TEPCO forced to drain water overflow from typhoon at Fukushima plant

October 16, 2013

THE ASAHI SHIMBUN

Heavy rain from Typhoon No. 26 forced Tokyo Electric Power Co. to discharge rainwater Oct. 16 that was threatening to swamp the barriers that surround the radioactive water storage tanks at the devastated Fukushima No. 1 nuclear power plant.

TEPCO said all the water released was well within safety standards approved the previous day by the Nuclear Regulation Authority.

According to the utility, workers drained about 40 tons of water from within barriers in areas called C-West and C-East at around 5:40 a.m. The water was transferred to a temporary storage tank to check its radiation levels before it was released, TEPCO officials said.

But water levels continued to rise inside the barriers, threatening to spill over. Plant workers were eventually forced to open drainage valves on a total of nine storage areas starting around 7 a.m. to allow the water to escape, according to officials.

Earlier, TEPCO had said it would discharge water that accumulated behind the barriers only after transferring it to a temporary storage tank where it would confirm it complied with safety standards. TEPCO officials said circumstances forced it to take "emergency measures" because the water rose at a faster rate than it could transfer to the holding tank.

TEPCO presented a draft of its safety measures to the NRA on Oct. 15. The utility reviewed and modified the draft after NRA officials pointed out flaws in the measures.

The provisional measures, which the NRA approved late on Oct. 15, stipulated cesium-134, cesium-137 and strontium-90 levels should be lower than 15, 25 and 10 becquerels per liter, respectively, before water could be discharged. It also said the combined levels of those and other radioactive substances must, as a whole, be lower than the legal limit before being released into the environment.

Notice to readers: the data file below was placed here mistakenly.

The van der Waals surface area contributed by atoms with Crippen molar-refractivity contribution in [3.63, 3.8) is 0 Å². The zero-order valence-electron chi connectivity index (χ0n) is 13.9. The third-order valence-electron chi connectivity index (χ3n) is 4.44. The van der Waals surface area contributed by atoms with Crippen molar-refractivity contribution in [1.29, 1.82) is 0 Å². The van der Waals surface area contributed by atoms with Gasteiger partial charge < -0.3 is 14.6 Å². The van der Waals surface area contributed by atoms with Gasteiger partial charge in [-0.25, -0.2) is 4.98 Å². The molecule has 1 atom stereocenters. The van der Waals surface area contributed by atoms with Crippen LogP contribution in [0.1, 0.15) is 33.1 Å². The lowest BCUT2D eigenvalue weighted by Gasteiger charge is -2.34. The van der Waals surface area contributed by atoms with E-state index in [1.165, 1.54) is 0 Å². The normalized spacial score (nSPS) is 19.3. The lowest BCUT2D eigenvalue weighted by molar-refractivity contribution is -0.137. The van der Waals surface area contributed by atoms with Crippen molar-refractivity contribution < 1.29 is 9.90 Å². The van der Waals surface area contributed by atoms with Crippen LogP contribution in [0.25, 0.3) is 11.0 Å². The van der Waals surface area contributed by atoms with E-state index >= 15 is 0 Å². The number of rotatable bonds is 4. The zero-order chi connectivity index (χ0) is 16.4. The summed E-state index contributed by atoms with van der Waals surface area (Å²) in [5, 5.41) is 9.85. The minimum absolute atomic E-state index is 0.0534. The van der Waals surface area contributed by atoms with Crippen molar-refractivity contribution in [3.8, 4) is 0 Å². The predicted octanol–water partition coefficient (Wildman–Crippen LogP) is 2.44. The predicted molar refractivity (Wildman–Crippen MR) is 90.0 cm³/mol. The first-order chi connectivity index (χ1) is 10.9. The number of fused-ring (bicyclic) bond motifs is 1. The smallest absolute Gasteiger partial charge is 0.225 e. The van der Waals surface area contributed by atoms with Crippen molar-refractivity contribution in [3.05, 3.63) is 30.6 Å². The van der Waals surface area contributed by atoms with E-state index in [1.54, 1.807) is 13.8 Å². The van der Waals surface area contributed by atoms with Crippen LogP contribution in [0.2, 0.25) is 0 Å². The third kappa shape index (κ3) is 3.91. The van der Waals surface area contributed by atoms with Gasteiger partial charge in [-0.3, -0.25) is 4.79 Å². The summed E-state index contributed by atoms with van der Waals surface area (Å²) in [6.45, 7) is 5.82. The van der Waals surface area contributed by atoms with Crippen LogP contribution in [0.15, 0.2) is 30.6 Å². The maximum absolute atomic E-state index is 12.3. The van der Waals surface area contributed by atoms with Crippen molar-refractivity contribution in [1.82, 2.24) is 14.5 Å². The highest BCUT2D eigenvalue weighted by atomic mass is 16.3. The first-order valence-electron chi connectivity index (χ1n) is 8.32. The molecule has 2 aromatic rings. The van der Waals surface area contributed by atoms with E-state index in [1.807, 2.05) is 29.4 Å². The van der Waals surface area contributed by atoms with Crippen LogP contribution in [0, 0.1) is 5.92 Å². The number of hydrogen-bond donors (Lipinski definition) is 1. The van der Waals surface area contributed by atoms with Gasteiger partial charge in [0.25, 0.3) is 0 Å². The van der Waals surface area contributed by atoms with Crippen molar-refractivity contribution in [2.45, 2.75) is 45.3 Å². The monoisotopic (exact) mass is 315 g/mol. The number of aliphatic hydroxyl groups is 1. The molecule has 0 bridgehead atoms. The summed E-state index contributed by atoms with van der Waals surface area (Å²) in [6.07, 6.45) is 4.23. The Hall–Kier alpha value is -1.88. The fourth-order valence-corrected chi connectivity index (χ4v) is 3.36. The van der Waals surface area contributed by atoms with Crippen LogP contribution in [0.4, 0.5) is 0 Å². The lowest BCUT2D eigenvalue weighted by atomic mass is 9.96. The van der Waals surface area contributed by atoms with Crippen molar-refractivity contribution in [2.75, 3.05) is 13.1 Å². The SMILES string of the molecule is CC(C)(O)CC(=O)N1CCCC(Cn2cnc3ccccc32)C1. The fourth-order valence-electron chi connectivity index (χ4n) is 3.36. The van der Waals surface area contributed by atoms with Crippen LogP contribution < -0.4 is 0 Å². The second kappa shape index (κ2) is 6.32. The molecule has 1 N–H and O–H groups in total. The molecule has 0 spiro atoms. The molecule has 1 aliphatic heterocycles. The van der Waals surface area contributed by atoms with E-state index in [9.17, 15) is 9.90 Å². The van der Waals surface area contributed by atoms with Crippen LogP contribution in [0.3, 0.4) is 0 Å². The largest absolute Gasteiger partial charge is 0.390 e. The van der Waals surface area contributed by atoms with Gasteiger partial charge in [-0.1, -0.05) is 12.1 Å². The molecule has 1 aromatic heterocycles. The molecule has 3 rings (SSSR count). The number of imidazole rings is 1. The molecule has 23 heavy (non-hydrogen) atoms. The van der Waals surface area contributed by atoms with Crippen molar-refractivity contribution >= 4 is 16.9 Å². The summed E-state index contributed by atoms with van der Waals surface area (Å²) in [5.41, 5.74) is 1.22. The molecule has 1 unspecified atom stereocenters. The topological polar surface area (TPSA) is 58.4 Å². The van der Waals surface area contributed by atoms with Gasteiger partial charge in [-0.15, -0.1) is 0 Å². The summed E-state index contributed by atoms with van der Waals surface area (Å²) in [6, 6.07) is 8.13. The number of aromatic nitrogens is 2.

Water exceeding the limit levels must be stored in empty tanks. TEPCO said it has secured 4,000 tons of tank capacity to store rainwater.

THE ASAHI SHIMBUN
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Industry minister Toshimitsu Motegi, center, watches as a worker measures radiation levels in a water collection basin near the storage tank from where radioactive water leaked at the Fukushima No. 1 nuclear power plant, in August. (Pool)

Industry minister Toshimitsu Motegi, center, watches as a worker measures radiation levels in a water collection basin near the storage tank from where radioactive water leaked at the Fukushima No. 1 nuclear power plant, in August. (Pool)

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  • Industry minister Toshimitsu Motegi, center, watches as a worker measures radiation levels in a water collection basin near the storage tank from where radioactive water leaked at the Fukushima No. 1 nuclear power plant, in August. (Pool)

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